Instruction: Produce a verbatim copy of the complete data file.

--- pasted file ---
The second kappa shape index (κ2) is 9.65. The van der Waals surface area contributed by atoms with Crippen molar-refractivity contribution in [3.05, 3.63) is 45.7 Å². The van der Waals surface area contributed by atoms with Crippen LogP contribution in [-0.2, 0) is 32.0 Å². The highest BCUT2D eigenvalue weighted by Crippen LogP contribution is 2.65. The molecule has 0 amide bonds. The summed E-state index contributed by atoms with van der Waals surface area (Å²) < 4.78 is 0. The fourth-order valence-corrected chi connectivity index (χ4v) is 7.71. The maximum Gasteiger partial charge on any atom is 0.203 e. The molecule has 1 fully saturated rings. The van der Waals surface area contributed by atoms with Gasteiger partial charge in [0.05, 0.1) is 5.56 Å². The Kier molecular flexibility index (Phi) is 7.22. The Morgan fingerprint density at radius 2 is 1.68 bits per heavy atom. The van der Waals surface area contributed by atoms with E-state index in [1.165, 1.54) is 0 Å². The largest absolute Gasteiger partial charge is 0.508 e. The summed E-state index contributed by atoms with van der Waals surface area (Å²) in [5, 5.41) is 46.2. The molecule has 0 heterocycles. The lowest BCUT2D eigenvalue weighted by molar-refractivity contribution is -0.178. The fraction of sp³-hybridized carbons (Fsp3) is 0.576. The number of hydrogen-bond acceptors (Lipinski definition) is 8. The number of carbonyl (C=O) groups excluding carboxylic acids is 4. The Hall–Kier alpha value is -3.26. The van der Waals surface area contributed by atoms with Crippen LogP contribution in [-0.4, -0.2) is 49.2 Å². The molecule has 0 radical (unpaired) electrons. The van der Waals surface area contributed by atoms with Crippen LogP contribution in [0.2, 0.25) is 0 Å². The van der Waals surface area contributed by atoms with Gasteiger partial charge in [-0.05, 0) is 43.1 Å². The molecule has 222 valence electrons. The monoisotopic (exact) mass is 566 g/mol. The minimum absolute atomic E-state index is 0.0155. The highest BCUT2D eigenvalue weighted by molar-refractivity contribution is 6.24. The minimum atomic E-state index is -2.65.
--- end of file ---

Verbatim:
The second kappa shape index (κ2) is 9.65. The van der Waals surface area contributed by atoms with Crippen molar-refractivity contribution in [3.05, 3.63) is 45.7 Å². The van der Waals surface area contributed by atoms with Crippen LogP contribution in [-0.2, 0) is 32.0 Å². The highest BCUT2D eigenvalue weighted by Crippen LogP contribution is 2.65. The molecule has 0 amide bonds. The summed E-state index contributed by atoms with van der Waals surface area (Å²) < 4.78 is 0. The fourth-order valence-corrected chi connectivity index (χ4v) is 7.71. The maximum Gasteiger partial charge on any atom is 0.203 e. The molecule has 1 fully saturated rings. The van der Waals surface area contributed by atoms with Gasteiger partial charge in [0.05, 0.1) is 5.56 Å². The Kier molecular flexibility index (Phi) is 7.22. The Morgan fingerprint density at radius 2 is 1.68 bits per heavy atom. The van der Waals surface area contributed by atoms with E-state index in [1.165, 1.54) is 0 Å². The largest absolute Gasteiger partial charge is 0.508 e. The summed E-state index contributed by atoms with van der Waals surface area (Å²) in [5, 5.41) is 46.2. The molecule has 0 heterocycles. The lowest BCUT2D eigenvalue weighted by molar-refractivity contribution is -0.178. The fraction of sp³-hybridized carbons (Fsp3) is 0.576. The number of hydrogen-bond acceptors (Lipinski definition) is 8. The number of carbonyl (C=O) groups excluding carboxylic acids is 4. The Hall–Kier alpha value is -3.26. The van der Waals surface area contributed by atoms with Crippen LogP contribution in [-0.4, -0.2) is 49.2 Å². The molecule has 0 radical (unpaired) electrons. The van der Waals surface area contributed by atoms with Crippen LogP contribution in [0.2, 0.25) is 0 Å². The van der Waals surface area contributed by atoms with Gasteiger partial charge in [-0.05, 0) is 43.1 Å². The molecule has 222 valence electrons. The monoisotopic (exact) mass is 566 g/mol. The minimum absolute atomic E-state index is 0.0155. The highest BCUT2D eigenvalue weighted by molar-refractivity contribution is 6.24. The minimum atomic E-state index is -2.65.